Once I was in 5th street Dick’s Coffee house working on some poetry and listening to JMD & the Jam Master Band,(a local bad-ass group) when Billy brought in Chick Corea, Bennie Maupin and Larry Coryell to check out the music .. So I started reciting poetry with the JMD Band, all of a sudden Chick Corea got up and took over the Keyboard player’s axe, Larry Carlton cracked out his guitar and before you knew it, we had a “thang” going on.. prov-like all spontaneous… Jazz is suppose to do that to the human spirit. I looked at Billy, and He was just smiling ear to ear.. It wasn’t until much later, at another time, I realized why he was smiling so much that day. He knew then, he knew he had hooked those guys too. And soon, they were coming around a lot ,even if Billy was not there . Whenever Billy was on the road, someone at the World Stage had the responsibility to make sure the musician guests of Billy had no problems getting comfortable helping Kids or playing an afternoon concert on a Saturday before their night gig. That was how it worked for years. Jackie Mclean and Billy had long history as fellow musicians.. but Jackie always checked to make sure someone was holding down a class or something before he settled into his hotel to wait on his gig. No Billy Higgins in the community standing in the Gap, This place or listening space don’t happen! SO, if you want to know why Him??, Ask that long line of young drummers that have learned so much from being around and asking questions to a working drummer/legend. Seek out that long list of drummers and musicians in general who are very prominent Jazz musicians and Band leaders also today. Some of those same drummers could not afford a full set of drums to practice or work.. They got what they needed,, encouragement, inspiration and sometimes money. “Smiling Billy the person, the MAN” was the one being honored and respected by a legion or army of admirers and peers Sunday August 24th. Yes Sir! A Spiritual Experience for sure!!
what better way to honor the man than to allow the fruits of labor performed 25 years ago spawned great talents that was displayed on stage on that beautiful Sunday afternoon beginning with the world stage’s own African Drum Workshop . S.H.I.N.E. MAWUSI Troupe, they were the very first act we experienced. it was electrifying, as it was vivid and sublime.
It was at this point where award-winning Patrice Rushen accompanied veteran jazz singer Carmen Lundy in two riveting duets that in my opinion, should be recorded together and toured. One of the originals was played on acoustic guitar by Carmen Lundy..OMG!!
By the time Dwight was through with his performance,we were all levitating in the audience. I wish I could have sat closer so I would not need the flash. we could not shoot if we had flash .
shown on the left is Kamau Daaood Poet Laureate and John Beasley Music Director/Pianist
Near the end of the evening’s show Hubert Laws came out before his accompaniment. and played a rendition of LUSH LIFE with the most clear & pure tone on Flute with the best and most sublime solo I’ve ever heard on any instrument.
On Billy Higgins: By Lew Tabackin
“Playing with Billy was like heaven. He was the greatest collaborator in the history of jazz. He played exactly right for you at exactly the right time. His dynamics were perfect, he balanced his energy off of your energy. It was the perfect ratio between his intensity and your intensity. I remember one time a friend of mine played with Billy. I said “hey how was it playing with Higgins.” He said, “you know I was expecting more energy.” I said, “no man that’s not the way it works. He plays off your energy. He your energy is low, he’s not going to kick your ass.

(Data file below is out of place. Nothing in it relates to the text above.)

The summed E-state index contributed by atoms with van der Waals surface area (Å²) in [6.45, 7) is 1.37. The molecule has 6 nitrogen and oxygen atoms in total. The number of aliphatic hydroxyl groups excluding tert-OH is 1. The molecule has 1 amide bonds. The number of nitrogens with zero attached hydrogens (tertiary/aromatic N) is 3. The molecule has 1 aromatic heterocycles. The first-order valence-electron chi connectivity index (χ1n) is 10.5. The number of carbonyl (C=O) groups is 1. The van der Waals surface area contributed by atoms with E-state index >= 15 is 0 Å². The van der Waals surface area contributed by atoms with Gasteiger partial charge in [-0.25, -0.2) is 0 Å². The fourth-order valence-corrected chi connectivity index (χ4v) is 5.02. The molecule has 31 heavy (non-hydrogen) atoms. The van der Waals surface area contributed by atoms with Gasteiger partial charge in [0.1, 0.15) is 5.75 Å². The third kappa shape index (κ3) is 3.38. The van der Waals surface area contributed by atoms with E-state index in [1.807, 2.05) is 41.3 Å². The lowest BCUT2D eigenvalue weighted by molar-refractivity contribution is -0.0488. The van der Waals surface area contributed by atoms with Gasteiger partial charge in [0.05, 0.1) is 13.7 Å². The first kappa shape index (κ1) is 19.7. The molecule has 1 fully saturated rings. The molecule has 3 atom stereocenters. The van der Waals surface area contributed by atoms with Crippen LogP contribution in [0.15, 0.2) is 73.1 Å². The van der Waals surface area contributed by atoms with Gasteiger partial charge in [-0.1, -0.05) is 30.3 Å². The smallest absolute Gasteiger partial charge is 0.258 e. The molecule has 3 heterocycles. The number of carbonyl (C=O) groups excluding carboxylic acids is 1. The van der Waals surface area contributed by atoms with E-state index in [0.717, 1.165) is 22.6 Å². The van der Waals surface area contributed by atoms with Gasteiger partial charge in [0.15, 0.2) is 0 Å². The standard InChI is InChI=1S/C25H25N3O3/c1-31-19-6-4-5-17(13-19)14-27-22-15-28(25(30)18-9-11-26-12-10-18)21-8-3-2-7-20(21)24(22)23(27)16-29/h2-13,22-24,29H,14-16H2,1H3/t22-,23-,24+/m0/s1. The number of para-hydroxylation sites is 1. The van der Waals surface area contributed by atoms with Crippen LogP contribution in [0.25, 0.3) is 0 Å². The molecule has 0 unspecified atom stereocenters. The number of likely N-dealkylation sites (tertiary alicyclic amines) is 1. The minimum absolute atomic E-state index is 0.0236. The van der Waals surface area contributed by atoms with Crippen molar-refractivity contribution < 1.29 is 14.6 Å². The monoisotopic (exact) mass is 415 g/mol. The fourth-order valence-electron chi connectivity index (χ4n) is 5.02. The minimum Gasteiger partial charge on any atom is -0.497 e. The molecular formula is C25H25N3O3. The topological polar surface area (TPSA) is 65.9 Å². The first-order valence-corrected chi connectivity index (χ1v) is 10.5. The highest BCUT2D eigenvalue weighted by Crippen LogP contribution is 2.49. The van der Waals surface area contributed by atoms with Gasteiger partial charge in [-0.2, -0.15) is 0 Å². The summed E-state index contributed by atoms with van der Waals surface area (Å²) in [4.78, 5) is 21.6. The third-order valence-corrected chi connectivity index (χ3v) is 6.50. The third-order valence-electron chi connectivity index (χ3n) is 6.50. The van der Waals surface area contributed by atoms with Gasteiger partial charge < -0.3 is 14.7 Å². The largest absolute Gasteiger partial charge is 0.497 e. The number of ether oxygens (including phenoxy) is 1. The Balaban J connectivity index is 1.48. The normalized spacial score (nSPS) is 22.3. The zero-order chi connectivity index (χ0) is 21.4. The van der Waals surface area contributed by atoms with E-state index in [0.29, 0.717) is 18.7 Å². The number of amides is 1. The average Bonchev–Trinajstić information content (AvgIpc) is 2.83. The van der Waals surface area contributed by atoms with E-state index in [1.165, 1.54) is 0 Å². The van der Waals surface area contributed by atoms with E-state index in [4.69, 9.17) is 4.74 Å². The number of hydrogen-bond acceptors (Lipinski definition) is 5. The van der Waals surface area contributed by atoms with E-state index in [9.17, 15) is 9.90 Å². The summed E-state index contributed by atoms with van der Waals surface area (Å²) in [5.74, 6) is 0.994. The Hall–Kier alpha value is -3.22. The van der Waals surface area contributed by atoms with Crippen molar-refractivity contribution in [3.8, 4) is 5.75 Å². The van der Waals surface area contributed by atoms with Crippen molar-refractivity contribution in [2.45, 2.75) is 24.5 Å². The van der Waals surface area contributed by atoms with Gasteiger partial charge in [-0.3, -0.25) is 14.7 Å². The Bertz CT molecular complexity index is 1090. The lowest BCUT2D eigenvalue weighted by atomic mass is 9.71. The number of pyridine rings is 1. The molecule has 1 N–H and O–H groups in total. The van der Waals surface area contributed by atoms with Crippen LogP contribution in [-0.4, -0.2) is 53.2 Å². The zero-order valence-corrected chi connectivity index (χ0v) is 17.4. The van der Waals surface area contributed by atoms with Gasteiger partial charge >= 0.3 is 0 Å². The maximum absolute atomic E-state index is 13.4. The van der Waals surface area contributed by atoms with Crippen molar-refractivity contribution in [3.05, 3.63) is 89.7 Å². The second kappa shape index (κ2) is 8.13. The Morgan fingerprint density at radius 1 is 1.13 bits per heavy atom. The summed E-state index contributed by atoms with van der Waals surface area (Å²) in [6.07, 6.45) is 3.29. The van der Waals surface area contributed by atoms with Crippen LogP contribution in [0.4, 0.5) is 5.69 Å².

I did a month tour with Billy and Charlie Hayden and every night was perfect. There wasn’t one time where you thought; “we’ll he’s not having a good night.” I’ve never experienced anything like that since. That consistently musical swinging creative reality. I could hear the harmony when he would play the drums.”
(1935-1979) was an overlooked guitarist who melded blues, bebop, latin, and funk influences into a unique, linear guitar style. Largely overshadowed by the more conventional jazz guitarists of his time, Green’s harmonic approach was an outgrowth of Charlie Christian and set the stage for many modern jazz guitarists (such as John Scofield). Grant’s penchant for melodic lines in the tradition of Charlie Parker and his singular sound stand as a stark contrast to his contemporaries. While Wes Montgomery could dazzle for chorus after chorus by playing lush chords and his famous octaves, Green was more inclined to leave space or lay down muted, bluesy statements to tell his story. Though he was strongly rooted in blues and jazz, Green could also hold his own in a funk setting with the best of them.
Idle Moments (1964) is a landmark in Green’s discography, and was remastered in 1998 by Rudy Van Gelder with additional alternate takes of “Jean de Fleur” and “Django.” With only four tracks, the album’s feel is expansive, mellow, and intense all at once.
The title track “Idle Moments,” penned by pianist/producer Duke Pearson, is a gorgeous, 15 minute masterpiece. Due to confusion about the chorus length, Green, Bobby Hutcherson (vibes), Pearson, and Joe Henderson (tenor saxophone) double up on their improvised solos, which contributed to the lengthy cut. Despite the mix-up, the results are stunning. Henderson’s dry sound, thematic development, and inclusion of altered harmonic minor scales are a clear highlight of this track.
“Jean de Fleur” is a Green original. infused with his love of catchy riffs and unpredictable harmonic trap doors. Al Harewood (drums) and Bob Crenshaw (bass) dig in to provide a swinging backdrop for solid solos from the whole group. Green, Hutcherson, and Henderson expertly expound on the tune’s winding road map.
“Django” is a breathtaking interpretation of John Lewis’s tribute to Django Reinhardt. After an introductory statement by Pearson, the group plunges into a somber, chamber-like ensemble section. Green’s guitar blends beautifully with the blueish hues of Hutcherson’s vibraphone, while Henderson provides a mournful counter melody. The arrangement transitions into a more uptempo solo section that manages to cover a lot of ground: minor moods, a blues march feel, and a grooving Crenshaw bass line in tandem with a hopeful, catchy horn riff.
“Nomad” is a thoughtful contribution by Pearson that hearkens to the harmonic structure of “Milestones” with a few Hard Bop twists. Pearson’s title is appropriate to capture both the spirit of this tune, and also to the album as a whole for its scope and ambition to cover new ground.
Idle Moments serves as a monument to not only Green’s chops as a guitarist, but also to his ability to infuse his sessions with an infectious, melodious groove. As the evolution of the Jazz guitar continues, Green will undoubtedly be remembered as an important figurehead.
This post was contributed by Denver-based musician and blogger Justin Scoville. He maintains his own website www.thejazzdaddy.com, He also contributes actively to jazz blogs throughout the Denver area.
Still reeling after the news of Bobby Womack’s death, I thought about all the shows I saw live in Los Angeles going back as far as, the early 1970s. Everybody have their own favorites, but I hate having record companies pick the faves for me ,then place them on a compact disk. I decided to pick my own this time , please see below:
1.I’m Looking for a Love
3. That’s the Way I feel about Cha’
4. A Woman Gotta Have it
5. If You Think You Lonely Now
6.Stop on By
7. No Matter How High You Get
8. Love Has Finally Come
9. California Dreamin’
10. I Wish He didn’t Trust Me So Much
WHAT IS YOUR ALL-TIME FAVORITE BOBBY WOMACK CUT?? Send us your comments and choice…. RIP Bobby